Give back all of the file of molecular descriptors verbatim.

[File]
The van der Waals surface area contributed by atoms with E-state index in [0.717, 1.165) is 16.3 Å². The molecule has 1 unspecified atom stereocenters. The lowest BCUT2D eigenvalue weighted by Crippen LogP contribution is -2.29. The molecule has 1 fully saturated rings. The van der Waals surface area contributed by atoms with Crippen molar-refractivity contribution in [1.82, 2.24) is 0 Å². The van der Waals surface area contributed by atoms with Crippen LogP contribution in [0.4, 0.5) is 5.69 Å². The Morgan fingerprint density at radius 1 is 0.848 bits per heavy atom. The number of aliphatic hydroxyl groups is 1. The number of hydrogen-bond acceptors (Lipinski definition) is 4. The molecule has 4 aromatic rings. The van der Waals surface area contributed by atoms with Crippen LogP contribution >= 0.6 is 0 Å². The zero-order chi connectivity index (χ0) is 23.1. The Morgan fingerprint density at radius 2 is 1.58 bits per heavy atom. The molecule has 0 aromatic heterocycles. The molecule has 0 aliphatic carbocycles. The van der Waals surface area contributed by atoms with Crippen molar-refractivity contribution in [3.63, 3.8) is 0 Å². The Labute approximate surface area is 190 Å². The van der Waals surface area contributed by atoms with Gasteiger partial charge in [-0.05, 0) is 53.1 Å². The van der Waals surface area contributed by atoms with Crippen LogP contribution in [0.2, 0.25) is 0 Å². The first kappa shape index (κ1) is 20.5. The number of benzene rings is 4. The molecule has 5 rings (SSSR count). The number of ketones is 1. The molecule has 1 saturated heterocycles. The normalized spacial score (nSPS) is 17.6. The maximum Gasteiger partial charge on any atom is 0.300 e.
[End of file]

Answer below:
The van der Waals surface area contributed by atoms with E-state index in [0.717, 1.165) is 16.3 Å². The molecule has 1 unspecified atom stereocenters. The lowest BCUT2D eigenvalue weighted by Crippen LogP contribution is -2.29. The molecule has 1 fully saturated rings. The van der Waals surface area contributed by atoms with Crippen molar-refractivity contribution in [1.82, 2.24) is 0 Å². The van der Waals surface area contributed by atoms with Crippen LogP contribution in [0.4, 0.5) is 5.69 Å². The Morgan fingerprint density at radius 1 is 0.848 bits per heavy atom. The number of aliphatic hydroxyl groups is 1. The number of hydrogen-bond acceptors (Lipinski definition) is 4. The molecule has 4 aromatic rings. The van der Waals surface area contributed by atoms with Crippen LogP contribution >= 0.6 is 0 Å². The zero-order chi connectivity index (χ0) is 23.1. The Morgan fingerprint density at radius 2 is 1.58 bits per heavy atom. The molecule has 0 aromatic heterocycles. The molecule has 0 aliphatic carbocycles. The van der Waals surface area contributed by atoms with Crippen molar-refractivity contribution in [3.63, 3.8) is 0 Å². The Labute approximate surface area is 190 Å². The van der Waals surface area contributed by atoms with Gasteiger partial charge in [-0.05, 0) is 53.1 Å². The van der Waals surface area contributed by atoms with Crippen LogP contribution in [0.2, 0.25) is 0 Å². The first kappa shape index (κ1) is 20.5. The number of benzene rings is 4. The molecule has 5 rings (SSSR count). The number of ketones is 1. The molecule has 1 saturated heterocycles. The normalized spacial score (nSPS) is 17.6. The maximum Gasteiger partial charge on any atom is 0.300 e.